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Multi-Substrate Terpene Synthases: Their Occurrence and Physiological Significance.

Pazouki L, Niinemets Ü - Front Plant Sci (2016)

Bottom Line: Terpene synthases are responsible for synthesis of a large number of terpenes in plants using substrates provided by two distinct metabolic pathways, the mevalonate-dependent pathway that is located in cytosol and has been suggested to be responsible for synthesis of sesquiterpenes (C15), and 2-C-methyl-D-erythritol-4-phosphate pathway located in plastids and suggested to be responsible for the synthesis of hemi- (C5), mono- (C10), and diterpenes (C20).Recent advances in characterization of genes and enzymes responsible for substrate and end product biosynthesis as well as efforts in metabolic engineering have demonstrated existence of a number of multi-substrate terpene synthases.This review summarizes the progress in the characterization of such multi-substrate terpene synthases and suggests that the presence of multi-substrate use might have been significantly underestimated.

View Article: PubMed Central - PubMed

Affiliation: Department of Plant Physiology, Institute of Agricultural and Environmental Sciences, Estonian University of Life Sciences Tartu, Estonia.

ABSTRACT
Terpene synthases are responsible for synthesis of a large number of terpenes in plants using substrates provided by two distinct metabolic pathways, the mevalonate-dependent pathway that is located in cytosol and has been suggested to be responsible for synthesis of sesquiterpenes (C15), and 2-C-methyl-D-erythritol-4-phosphate pathway located in plastids and suggested to be responsible for the synthesis of hemi- (C5), mono- (C10), and diterpenes (C20). Recent advances in characterization of genes and enzymes responsible for substrate and end product biosynthesis as well as efforts in metabolic engineering have demonstrated existence of a number of multi-substrate terpene synthases. This review summarizes the progress in the characterization of such multi-substrate terpene synthases and suggests that the presence of multi-substrate use might have been significantly underestimated. Multi-substrate use could lead to important changes in terpene product profiles upon substrate profile changes under perturbation of metabolism in stressed plants as well as under certain developmental stages. We therefore argue that multi-substrate use can be significant under physiological conditions and can result in complicate modifications in terpene profiles.

No MeSH data available.


Related in: MedlinePlus

Phylogenetic tree of terpene synthases (TPS) with confirmed capacity for multi-substrate use (Table 1 for details of product and substrate specificities). The red branch denotes TPS with C5/C10 activity, the black branches with C10/C15 activity, the blue branches with C10/C15/C20 activity, and the green branches with C15/C20 activity. These 40 multi-substrate terpene synthase are from different TPS families including TPS-a, TPS-b, TPS-g, TPS-d, TPS-e, and TPS-f. The tree was constructed by MEGA5 software by UPGMA method (Tamura et al., 2011). The asterisks denote the presence of the conserved arginine-rich RRx8W motif at the N-terminal of the protein that is common in many monoterpene synthases (Chen et al., 2011). The underlined enzymes demonstrate the presence of transit peptide.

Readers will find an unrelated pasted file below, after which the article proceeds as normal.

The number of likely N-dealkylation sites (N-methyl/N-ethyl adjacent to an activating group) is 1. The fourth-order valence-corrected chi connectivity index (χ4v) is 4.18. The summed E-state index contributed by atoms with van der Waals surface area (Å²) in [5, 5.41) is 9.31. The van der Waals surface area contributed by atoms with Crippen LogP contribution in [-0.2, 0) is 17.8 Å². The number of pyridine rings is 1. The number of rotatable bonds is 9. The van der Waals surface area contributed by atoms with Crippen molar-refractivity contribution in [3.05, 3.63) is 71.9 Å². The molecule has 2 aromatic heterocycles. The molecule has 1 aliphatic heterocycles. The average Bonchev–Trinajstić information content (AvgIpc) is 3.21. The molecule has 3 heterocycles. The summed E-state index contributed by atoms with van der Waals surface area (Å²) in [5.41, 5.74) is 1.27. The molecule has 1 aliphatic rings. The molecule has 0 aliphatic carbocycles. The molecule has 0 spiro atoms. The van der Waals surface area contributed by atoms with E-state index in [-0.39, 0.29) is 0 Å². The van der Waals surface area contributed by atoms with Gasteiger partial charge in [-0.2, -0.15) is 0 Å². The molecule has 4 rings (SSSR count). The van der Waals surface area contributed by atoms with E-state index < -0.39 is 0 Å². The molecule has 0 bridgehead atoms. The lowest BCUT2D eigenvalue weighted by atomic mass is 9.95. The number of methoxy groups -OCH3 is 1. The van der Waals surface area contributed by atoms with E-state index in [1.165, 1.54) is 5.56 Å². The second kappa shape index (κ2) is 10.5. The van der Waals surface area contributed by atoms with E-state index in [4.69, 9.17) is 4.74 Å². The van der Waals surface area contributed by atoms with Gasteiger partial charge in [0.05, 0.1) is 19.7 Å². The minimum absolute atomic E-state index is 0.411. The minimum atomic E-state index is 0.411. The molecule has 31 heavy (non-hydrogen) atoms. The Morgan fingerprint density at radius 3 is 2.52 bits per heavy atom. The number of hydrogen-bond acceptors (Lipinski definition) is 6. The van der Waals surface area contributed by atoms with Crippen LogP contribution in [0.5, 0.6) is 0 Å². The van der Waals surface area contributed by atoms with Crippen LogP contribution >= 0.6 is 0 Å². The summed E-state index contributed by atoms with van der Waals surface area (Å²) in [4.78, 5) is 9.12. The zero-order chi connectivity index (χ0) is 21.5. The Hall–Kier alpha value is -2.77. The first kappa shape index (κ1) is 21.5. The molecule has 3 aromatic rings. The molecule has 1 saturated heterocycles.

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Figure 2: Phylogenetic tree of terpene synthases (TPS) with confirmed capacity for multi-substrate use (Table 1 for details of product and substrate specificities). The red branch denotes TPS with C5/C10 activity, the black branches with C10/C15 activity, the blue branches with C10/C15/C20 activity, and the green branches with C15/C20 activity. These 40 multi-substrate terpene synthase are from different TPS families including TPS-a, TPS-b, TPS-g, TPS-d, TPS-e, and TPS-f. The tree was constructed by MEGA5 software by UPGMA method (Tamura et al., 2011). The asterisks denote the presence of the conserved arginine-rich RRx8W motif at the N-terminal of the protein that is common in many monoterpene synthases (Chen et al., 2011). The underlined enzymes demonstrate the presence of transit peptide.

Mentions: After these first reports of multi-substrate use, knowledge of plant TPSs capable of forming terpenes of different chain length depending on substrate has been steadily increasing, and to our knowledge, there are by now at least 40 confirmed cases of multi-substrate use among plant terpenoids (Table 1). Additionally enzymes that can use C10 and C15 substrates as all the synthases mentioned above, there are enzymes that can use C5 and C10 substrates (simultaneous hemi- and monoterpene synthase activities), C10–C20 substrates (simultaneous mono-, sesqui,- and diterpene synthase activities), and C15 and C20 activity (simultaneous sesqui- and diterpene synthase activities; Table 1, Figure 2). Among these different synthases, about 80% belong to C10/C15 multi-substrate enzymes (Figure 2), and most seem to be functionally active in the cytosol as the chloroplast-targeting peptide (or mitochondrial-targeting peptide) is present only in less than one third of the proteins (12 proteins, Table 1, Figure 2). Although the putative transit peptide might be present, the homology of transit peptides is generally low, making it difficult to predict the actual subcellular targeting, and thus, its presence does not constitute the absolute proof or protein targeting to plastids (Aharoni et al., 2004). Immunolabeling and generation of fluorescent fusion proteins can ultimately solve the issue with localization, but such studies have been rare in multi-substrate enzymes (Huang et al., 2009; Carrie and Small, 2013).